The first step to conducting effective searches is to know where to search. The library has hundreds of databases - these are the best ones to search for education research:
Mastering search terms and search limiters can help you conduct more effective searches.
Search terms are the words and phrases you search for.
Search limiters are things like language, date range, content type, and more. Search limiters will vary greatly depending on what kind of database or search tool you're using.
Be as specific as possible
Generally, you'll get fewer, but more relevant articles the more specific you can be. For example, "adolescent literacy" is a better search phrase than just "literacy."
Use quotation marks
Sometimes, when you search for a phrase, you get a lot of results that contain the words in that phrase, but not a lot of results for the phrase itself. You can search for the exact phrase by putting it in quotation marks. Compare these two searches:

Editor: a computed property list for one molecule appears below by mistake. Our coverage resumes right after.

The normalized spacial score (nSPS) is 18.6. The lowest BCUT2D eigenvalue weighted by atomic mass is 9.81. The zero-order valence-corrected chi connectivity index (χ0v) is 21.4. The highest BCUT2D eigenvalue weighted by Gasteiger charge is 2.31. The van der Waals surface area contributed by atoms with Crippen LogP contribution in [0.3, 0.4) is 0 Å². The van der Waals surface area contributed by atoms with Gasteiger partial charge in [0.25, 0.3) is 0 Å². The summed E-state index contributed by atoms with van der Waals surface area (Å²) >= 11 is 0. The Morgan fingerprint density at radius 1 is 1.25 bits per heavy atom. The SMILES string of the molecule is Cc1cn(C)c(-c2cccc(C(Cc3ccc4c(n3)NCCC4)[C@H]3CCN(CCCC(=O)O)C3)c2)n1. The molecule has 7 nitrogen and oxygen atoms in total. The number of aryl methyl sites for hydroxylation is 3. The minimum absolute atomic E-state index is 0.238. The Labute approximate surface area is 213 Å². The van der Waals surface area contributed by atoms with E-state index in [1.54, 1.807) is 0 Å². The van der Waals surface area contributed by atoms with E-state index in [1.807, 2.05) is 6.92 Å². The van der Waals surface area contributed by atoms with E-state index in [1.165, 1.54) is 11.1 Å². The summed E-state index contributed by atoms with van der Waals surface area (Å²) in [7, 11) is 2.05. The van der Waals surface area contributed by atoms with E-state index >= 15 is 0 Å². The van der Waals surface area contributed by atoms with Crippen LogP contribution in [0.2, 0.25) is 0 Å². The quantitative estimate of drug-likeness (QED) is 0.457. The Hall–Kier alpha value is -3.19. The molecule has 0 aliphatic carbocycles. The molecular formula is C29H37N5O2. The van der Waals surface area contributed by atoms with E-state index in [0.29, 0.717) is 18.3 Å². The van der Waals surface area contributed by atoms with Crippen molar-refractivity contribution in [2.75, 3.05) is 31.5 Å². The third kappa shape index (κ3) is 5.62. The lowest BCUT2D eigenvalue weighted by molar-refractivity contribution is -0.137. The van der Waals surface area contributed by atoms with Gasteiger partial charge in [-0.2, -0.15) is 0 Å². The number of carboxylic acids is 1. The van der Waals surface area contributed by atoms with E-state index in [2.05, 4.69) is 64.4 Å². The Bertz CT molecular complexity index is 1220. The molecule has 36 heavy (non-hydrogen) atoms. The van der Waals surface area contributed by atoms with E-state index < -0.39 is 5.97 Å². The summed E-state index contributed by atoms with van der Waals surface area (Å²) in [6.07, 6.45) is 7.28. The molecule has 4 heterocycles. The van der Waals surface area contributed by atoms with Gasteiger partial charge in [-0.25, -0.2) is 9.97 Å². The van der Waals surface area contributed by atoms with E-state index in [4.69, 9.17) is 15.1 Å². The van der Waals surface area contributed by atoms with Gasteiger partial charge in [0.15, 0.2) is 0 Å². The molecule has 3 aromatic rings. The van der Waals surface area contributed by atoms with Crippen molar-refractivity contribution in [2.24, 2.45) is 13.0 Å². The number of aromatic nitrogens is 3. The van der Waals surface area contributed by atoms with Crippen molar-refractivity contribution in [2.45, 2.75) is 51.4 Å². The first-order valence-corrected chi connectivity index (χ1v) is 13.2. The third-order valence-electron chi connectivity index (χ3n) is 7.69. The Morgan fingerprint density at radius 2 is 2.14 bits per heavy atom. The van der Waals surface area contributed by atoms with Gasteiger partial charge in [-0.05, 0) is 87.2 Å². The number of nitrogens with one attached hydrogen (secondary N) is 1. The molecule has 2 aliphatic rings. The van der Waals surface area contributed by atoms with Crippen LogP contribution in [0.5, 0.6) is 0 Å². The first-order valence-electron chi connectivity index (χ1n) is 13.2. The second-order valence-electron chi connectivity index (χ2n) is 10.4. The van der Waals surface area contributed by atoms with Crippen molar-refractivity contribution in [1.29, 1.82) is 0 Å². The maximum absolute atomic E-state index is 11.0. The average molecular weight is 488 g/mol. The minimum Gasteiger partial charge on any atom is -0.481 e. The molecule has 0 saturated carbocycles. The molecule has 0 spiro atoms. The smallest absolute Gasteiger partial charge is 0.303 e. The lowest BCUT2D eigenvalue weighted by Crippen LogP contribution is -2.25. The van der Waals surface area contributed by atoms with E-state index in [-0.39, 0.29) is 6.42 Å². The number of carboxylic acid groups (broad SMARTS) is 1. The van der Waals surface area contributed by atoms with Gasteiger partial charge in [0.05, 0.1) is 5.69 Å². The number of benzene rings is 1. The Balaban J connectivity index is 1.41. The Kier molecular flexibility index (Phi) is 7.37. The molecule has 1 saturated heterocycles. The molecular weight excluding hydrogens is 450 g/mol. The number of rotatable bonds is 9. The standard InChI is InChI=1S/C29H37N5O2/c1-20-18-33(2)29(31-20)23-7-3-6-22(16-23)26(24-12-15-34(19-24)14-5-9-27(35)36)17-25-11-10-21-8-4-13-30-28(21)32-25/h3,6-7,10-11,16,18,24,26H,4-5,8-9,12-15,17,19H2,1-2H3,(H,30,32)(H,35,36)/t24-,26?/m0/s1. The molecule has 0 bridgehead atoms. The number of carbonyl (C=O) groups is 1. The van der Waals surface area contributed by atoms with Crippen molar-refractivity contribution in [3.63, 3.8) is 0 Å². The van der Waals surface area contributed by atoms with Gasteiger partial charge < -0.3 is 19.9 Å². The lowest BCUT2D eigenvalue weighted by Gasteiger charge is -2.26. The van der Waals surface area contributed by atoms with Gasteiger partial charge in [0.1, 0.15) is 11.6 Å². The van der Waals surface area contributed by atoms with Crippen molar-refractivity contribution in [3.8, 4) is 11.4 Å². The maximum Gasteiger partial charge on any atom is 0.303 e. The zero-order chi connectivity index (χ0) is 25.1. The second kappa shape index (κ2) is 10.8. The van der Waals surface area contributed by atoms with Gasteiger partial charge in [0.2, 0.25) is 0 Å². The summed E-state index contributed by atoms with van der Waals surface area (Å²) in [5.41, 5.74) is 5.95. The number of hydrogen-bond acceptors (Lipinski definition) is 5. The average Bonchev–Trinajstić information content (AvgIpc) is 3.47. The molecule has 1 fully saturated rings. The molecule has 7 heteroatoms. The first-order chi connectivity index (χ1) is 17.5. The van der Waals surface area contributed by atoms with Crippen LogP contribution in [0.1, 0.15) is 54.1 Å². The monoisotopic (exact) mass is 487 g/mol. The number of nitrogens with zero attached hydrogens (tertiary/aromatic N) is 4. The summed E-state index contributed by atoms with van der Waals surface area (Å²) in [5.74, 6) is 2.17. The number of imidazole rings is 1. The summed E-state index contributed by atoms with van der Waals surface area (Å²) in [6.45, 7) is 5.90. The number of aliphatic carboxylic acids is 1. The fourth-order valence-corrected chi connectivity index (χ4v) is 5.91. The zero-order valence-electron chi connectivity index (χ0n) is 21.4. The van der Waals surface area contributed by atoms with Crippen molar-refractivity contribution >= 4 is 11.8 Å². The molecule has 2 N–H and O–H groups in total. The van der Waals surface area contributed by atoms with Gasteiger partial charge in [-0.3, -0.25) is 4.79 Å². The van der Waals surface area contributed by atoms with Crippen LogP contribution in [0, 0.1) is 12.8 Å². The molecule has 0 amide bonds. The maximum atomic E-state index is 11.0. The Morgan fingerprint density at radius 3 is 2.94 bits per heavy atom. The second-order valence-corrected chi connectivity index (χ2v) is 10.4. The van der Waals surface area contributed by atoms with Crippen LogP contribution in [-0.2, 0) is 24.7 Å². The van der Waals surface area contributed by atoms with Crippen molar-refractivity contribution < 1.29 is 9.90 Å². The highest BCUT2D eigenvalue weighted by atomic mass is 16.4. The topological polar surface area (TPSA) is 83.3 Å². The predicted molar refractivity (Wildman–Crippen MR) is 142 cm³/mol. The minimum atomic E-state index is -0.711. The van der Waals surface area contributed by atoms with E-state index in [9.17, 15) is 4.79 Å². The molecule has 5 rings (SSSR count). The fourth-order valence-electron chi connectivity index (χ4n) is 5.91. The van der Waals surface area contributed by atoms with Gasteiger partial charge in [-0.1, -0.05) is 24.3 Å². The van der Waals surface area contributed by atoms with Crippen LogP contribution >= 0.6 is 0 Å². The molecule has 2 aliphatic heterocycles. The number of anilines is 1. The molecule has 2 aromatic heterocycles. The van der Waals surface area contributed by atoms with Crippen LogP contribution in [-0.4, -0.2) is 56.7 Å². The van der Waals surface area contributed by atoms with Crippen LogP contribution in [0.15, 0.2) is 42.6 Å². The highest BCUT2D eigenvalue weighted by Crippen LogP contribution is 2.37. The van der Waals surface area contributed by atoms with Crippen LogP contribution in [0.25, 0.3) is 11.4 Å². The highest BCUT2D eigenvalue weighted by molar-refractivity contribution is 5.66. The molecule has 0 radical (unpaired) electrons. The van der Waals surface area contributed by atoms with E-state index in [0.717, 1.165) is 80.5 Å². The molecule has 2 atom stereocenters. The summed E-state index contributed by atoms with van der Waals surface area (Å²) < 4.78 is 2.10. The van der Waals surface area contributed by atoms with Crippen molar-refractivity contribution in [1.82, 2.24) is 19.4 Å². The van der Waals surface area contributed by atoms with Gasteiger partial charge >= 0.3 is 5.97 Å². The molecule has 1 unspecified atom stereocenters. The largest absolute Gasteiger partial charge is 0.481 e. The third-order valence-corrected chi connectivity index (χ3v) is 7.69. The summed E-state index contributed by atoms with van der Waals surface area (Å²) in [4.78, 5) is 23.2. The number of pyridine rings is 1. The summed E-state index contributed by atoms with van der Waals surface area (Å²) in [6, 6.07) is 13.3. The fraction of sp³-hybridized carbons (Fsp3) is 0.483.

Search results for "adolescent literacy" without quotation marks
Search results for "adolescent literacy" with quotation marks
Use subject terms
When looking at your search results, keep an eye on the subject terms beneath each article title. This can help you:
Here's an example search result for "community of practice," with the subject terms highlighted:
If any of the subject terms look like good matches, you can revise your search to reflect them:
Consider alternative wordings or spellings
If your research topic has other names, search for those as well. Don't forget to consider small differences, too - for example, I found many more results searching for "communities of practice" than I did searching for "community of practice."
Most of the databases you'll use are provided through EBSCOHost - here are a few helpful limiters I recommend using:
Scholarly, peer-reviewed articles
Be patient, and be kind to yourself. There's no such thing as a perfect search - even good searches require you to separate the relevant from the irrelevant.
There's only so much you can do with search terms and limiters...check out the next page for another way of finding relevant resources.